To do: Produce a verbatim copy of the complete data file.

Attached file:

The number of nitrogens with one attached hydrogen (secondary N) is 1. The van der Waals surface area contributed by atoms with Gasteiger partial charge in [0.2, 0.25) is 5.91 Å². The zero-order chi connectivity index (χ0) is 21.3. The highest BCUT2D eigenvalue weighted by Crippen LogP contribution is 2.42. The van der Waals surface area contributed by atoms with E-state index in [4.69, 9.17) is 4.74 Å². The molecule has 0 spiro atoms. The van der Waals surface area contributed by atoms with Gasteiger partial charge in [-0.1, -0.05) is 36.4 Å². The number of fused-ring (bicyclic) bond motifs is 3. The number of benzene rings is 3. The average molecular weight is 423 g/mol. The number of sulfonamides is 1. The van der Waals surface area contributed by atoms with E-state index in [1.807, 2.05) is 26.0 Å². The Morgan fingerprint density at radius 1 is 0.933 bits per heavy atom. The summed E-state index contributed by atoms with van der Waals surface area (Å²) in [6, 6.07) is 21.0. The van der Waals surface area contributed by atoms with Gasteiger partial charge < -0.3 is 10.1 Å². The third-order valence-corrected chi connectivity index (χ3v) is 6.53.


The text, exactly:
The number of nitrogens with one attached hydrogen (secondary N) is 1. The van der Waals surface area contributed by atoms with Gasteiger partial charge in [0.2, 0.25) is 5.91 Å². The zero-order chi connectivity index (χ0) is 21.3. The highest BCUT2D eigenvalue weighted by Crippen LogP contribution is 2.42. The van der Waals surface area contributed by atoms with E-state index in [4.69, 9.17) is 4.74 Å². The molecule has 0 spiro atoms. The van der Waals surface area contributed by atoms with Gasteiger partial charge in [-0.1, -0.05) is 36.4 Å². The number of fused-ring (bicyclic) bond motifs is 3. The number of benzene rings is 3. The average molecular weight is 423 g/mol. The number of sulfonamides is 1. The van der Waals surface area contributed by atoms with E-state index in [1.807, 2.05) is 26.0 Å². The Morgan fingerprint density at radius 1 is 0.933 bits per heavy atom. The summed E-state index contributed by atoms with van der Waals surface area (Å²) in [6, 6.07) is 21.0. The van der Waals surface area contributed by atoms with Gasteiger partial charge < -0.3 is 10.1 Å². The third-order valence-corrected chi connectivity index (χ3v) is 6.53.